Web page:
French leader Napoleon famously said that the most important thing he looked for in a general was luck.
Zambia's President Levy Mwanawasa would certainly pass Napoleon's test after once again winning disputed elections with a narrow victory.
Levy Mwanawasa's speech is slurred since a horrific car crash
His margin of victory has increased, gaining 43% of the vote against just 28% in 2001 but once more, the opposition has alleged fraud and the capital, Lusaka, has witnessed violent clashes.
Despite having such a weak mandate in 2001, Mr Mwanawasa was fortunate to benefit from a huge rise in the price of copper - Zambia's major export.
Then last year, Zambia was one of the prime beneficiaries of the decision by the world's richest nations, the G8, to forgive the debts of poor countries.
These two boosts to national finances have helped him to roll out free primary education and health clinics in rural areas.
The president's supporters argue that he has earned his luck - Zambia's debts were only forgiven because of his sound economic policies and his fight against corruption, they argue.
And this was why he increased his share of the vote.
While the international community applaud the president, his local critics accuse him of persecuting his political rivals, using the fig-leaf of corruption.
Even the man who selected him to lead the ruling party, ex-President Frederick Chiluba has not been spared, leading to deep splits in the Movement for Multiparty Democracy.
Critics also say the benefits of the financial windfalls have not reached ordinary people. Some 70% of the population lives on less than $1 a day.
The president's supporters say he has earned his good fortune
But Mr Mwanawasa, a burly-looking Lusaka lawyer and committed Christian, can point to his reputation for integrity, which he has built up over many years.
Many people who have worked with him like George Kunda, the former chairman of the lawyers association, say he does not tolerate injustice in any form.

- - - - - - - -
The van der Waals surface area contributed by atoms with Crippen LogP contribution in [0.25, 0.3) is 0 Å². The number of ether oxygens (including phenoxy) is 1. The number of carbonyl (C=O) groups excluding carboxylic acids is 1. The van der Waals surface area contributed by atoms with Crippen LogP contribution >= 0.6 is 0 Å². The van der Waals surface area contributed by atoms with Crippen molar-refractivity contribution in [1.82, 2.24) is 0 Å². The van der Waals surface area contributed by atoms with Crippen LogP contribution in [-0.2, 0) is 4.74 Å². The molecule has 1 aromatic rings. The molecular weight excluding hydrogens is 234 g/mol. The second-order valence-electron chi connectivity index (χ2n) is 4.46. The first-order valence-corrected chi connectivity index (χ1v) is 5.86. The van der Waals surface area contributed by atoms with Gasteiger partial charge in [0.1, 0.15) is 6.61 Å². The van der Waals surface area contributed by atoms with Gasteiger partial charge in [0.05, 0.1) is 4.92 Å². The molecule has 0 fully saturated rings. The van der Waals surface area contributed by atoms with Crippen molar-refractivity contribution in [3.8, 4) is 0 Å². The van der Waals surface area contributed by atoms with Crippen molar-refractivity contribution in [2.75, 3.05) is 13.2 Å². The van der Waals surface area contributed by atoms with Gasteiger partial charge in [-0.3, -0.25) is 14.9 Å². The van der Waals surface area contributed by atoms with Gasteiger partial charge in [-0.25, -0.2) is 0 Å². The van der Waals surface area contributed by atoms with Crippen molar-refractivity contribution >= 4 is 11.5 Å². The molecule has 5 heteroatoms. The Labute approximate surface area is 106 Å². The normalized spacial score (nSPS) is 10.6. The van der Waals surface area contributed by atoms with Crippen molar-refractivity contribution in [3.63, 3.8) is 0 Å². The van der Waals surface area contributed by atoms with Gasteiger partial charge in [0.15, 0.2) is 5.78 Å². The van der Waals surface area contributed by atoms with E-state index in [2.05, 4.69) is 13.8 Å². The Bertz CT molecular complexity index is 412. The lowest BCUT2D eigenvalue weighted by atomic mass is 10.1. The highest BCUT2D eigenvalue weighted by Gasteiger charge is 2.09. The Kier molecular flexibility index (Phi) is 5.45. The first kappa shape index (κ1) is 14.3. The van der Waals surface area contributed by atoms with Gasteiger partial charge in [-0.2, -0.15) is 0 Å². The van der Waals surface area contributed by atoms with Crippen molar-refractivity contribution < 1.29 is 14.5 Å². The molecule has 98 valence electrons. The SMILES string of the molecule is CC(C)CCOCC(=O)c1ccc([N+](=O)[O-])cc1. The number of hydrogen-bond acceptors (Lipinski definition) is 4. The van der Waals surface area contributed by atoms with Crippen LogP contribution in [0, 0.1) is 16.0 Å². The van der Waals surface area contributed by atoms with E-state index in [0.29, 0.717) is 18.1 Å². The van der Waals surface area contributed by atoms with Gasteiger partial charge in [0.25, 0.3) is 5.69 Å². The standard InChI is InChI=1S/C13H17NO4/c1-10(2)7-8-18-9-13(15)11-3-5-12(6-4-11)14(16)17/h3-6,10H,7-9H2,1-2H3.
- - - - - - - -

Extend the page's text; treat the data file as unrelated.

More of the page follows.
In 1994, he resigned as vice-president, saying his integrity had been "put in doubt", following a row with minister without portfolio and cabinet enforcer Michael Sata.
Their rivalry was then resumed in the 2006 elections, as Mr Sata was Mr Mwanawasa's main challenger.
One of the main questions about Mr Mwanawasa is his health.
In 1992, he was involved in a near fatal road accident and was hospitalised in South Africa for almost a year.
Ever since, his health has not been very good and his speech is slurred.
Earlier this year, he suffered a stroke but still maintains he is fit enough to run the country.
Although Mr Mwanawasa belongs to a small ethnic group called the Lenje, in central Zambia, he was born and brought up in the Copperbelt province.
In 1970, he entered the law school at the University of Zambia, from where he graduated with a Bachelor of Law degree in 1973.
He has been practising as a lawyer ever since.
He has had numerous professional distinctions, among them becoming the first Zambian lawyer to be appointed advocate and solicitor of the Supreme Court of England and Wales.
In Zambia, he is famous for taking up cases that few lawyers would even contemplate. But the one case that pushed him into prominence was a treason case in 1989.
He had to defend former vice president Lt Gen Christon Tembo and others who were charged with plotting to overthrow the government of the then President Kenneth Kaunda.
At 58, Mr Mwanawasa is married to a fellow lawyer Maureen with whom he has five children.
As befits his reputation for probity, he is said to be a man of modest habits.